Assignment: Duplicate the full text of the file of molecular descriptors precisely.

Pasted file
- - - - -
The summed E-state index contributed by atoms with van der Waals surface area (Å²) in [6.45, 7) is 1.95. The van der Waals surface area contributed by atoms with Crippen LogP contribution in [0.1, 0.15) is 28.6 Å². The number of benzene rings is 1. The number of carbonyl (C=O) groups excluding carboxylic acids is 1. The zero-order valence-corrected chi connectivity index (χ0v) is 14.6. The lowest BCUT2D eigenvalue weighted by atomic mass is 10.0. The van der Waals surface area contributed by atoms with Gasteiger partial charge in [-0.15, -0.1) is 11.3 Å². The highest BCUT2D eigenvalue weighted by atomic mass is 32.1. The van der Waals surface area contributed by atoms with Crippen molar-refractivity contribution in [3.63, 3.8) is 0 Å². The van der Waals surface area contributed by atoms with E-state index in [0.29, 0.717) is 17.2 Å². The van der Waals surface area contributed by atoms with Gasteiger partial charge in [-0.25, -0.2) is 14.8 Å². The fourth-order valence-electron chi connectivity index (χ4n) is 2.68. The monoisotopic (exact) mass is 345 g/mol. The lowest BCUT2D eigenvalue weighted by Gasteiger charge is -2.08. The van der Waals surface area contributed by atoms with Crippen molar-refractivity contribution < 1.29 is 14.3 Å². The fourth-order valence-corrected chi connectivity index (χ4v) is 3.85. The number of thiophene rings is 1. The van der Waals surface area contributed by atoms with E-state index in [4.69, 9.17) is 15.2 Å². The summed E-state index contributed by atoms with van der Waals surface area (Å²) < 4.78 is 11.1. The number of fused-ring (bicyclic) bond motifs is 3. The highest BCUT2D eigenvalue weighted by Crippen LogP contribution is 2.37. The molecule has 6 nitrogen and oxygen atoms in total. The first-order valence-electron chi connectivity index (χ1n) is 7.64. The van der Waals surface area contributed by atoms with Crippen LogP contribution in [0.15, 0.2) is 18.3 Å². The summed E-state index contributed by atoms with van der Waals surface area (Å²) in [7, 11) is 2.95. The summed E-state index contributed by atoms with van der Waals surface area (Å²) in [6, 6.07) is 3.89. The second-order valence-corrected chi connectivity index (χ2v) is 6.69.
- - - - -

The summed E-state index contributed by atoms with van der Waals surface area (Å²) in [6.45, 7) is 1.95. The van der Waals surface area contributed by atoms with Crippen LogP contribution in [0.1, 0.15) is 28.6 Å². The number of benzene rings is 1. The number of carbonyl (C=O) groups excluding carboxylic acids is 1. The zero-order valence-corrected chi connectivity index (χ0v) is 14.6. The lowest BCUT2D eigenvalue weighted by atomic mass is 10.0. The van der Waals surface area contributed by atoms with Gasteiger partial charge in [-0.15, -0.1) is 11.3 Å². The highest BCUT2D eigenvalue weighted by atomic mass is 32.1. The van der Waals surface area contributed by atoms with Crippen molar-refractivity contribution in [3.63, 3.8) is 0 Å². The van der Waals surface area contributed by atoms with E-state index in [0.29, 0.717) is 17.2 Å². The van der Waals surface area contributed by atoms with Gasteiger partial charge in [-0.25, -0.2) is 14.8 Å². The fourth-order valence-electron chi connectivity index (χ4n) is 2.68. The monoisotopic (exact) mass is 345 g/mol. The lowest BCUT2D eigenvalue weighted by Gasteiger charge is -2.08. The van der Waals surface area contributed by atoms with Crippen molar-refractivity contribution < 1.29 is 14.3 Å². The fourth-order valence-corrected chi connectivity index (χ4v) is 3.85. The number of thiophene rings is 1. The van der Waals surface area contributed by atoms with E-state index in [4.69, 9.17) is 15.2 Å². The summed E-state index contributed by atoms with van der Waals surface area (Å²) < 4.78 is 11.1. The number of fused-ring (bicyclic) bond motifs is 3. The highest BCUT2D eigenvalue weighted by Crippen LogP contribution is 2.37. The molecule has 6 nitrogen and oxygen atoms in total. The first-order valence-electron chi connectivity index (χ1n) is 7.64. The van der Waals surface area contributed by atoms with Crippen LogP contribution in [0.15, 0.2) is 18.3 Å². The summed E-state index contributed by atoms with van der Waals surface area (Å²) in [7, 11) is 2.95. The summed E-state index contributed by atoms with van der Waals surface area (Å²) in [6, 6.07) is 3.89. The second-order valence-corrected chi connectivity index (χ2v) is 6.69.